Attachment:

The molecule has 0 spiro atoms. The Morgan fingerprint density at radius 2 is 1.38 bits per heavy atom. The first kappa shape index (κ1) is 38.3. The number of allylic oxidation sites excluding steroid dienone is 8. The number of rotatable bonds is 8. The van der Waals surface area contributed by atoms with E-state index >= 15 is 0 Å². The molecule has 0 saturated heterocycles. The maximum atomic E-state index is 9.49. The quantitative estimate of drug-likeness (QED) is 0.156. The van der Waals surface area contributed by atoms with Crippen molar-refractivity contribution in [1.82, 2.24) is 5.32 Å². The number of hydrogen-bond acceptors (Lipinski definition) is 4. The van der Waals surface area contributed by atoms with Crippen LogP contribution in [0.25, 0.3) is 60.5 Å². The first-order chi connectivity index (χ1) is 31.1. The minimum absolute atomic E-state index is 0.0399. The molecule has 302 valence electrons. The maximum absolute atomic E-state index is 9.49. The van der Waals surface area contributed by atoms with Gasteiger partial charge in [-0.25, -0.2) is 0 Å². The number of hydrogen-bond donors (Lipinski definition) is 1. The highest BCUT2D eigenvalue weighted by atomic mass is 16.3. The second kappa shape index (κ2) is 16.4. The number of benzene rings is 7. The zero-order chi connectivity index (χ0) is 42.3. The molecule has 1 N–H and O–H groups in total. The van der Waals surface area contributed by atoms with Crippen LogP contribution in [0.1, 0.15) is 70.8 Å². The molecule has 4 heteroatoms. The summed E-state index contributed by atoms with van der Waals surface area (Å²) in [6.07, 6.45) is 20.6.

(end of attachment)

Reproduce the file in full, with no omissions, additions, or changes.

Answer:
The molecule has 0 spiro atoms. The Morgan fingerprint density at radius 2 is 1.38 bits per heavy atom. The first kappa shape index (κ1) is 38.3. The number of allylic oxidation sites excluding steroid dienone is 8. The number of rotatable bonds is 8. The van der Waals surface area contributed by atoms with E-state index >= 15 is 0 Å². The molecule has 0 saturated heterocycles. The maximum atomic E-state index is 9.49. The quantitative estimate of drug-likeness (QED) is 0.156. The van der Waals surface area contributed by atoms with Crippen molar-refractivity contribution in [1.82, 2.24) is 5.32 Å². The number of hydrogen-bond acceptors (Lipinski definition) is 4. The van der Waals surface area contributed by atoms with Crippen LogP contribution in [0.25, 0.3) is 60.5 Å². The first-order chi connectivity index (χ1) is 31.1. The minimum absolute atomic E-state index is 0.0399. The molecule has 302 valence electrons. The maximum absolute atomic E-state index is 9.49. The van der Waals surface area contributed by atoms with Gasteiger partial charge in [-0.25, -0.2) is 0 Å². The number of hydrogen-bond donors (Lipinski definition) is 1. The highest BCUT2D eigenvalue weighted by atomic mass is 16.3. The second kappa shape index (κ2) is 16.4. The number of benzene rings is 7. The zero-order chi connectivity index (χ0) is 42.3. The molecule has 1 N–H and O–H groups in total. The van der Waals surface area contributed by atoms with Crippen LogP contribution in [0.1, 0.15) is 70.8 Å². The molecule has 4 heteroatoms. The summed E-state index contributed by atoms with van der Waals surface area (Å²) in [6.07, 6.45) is 20.6.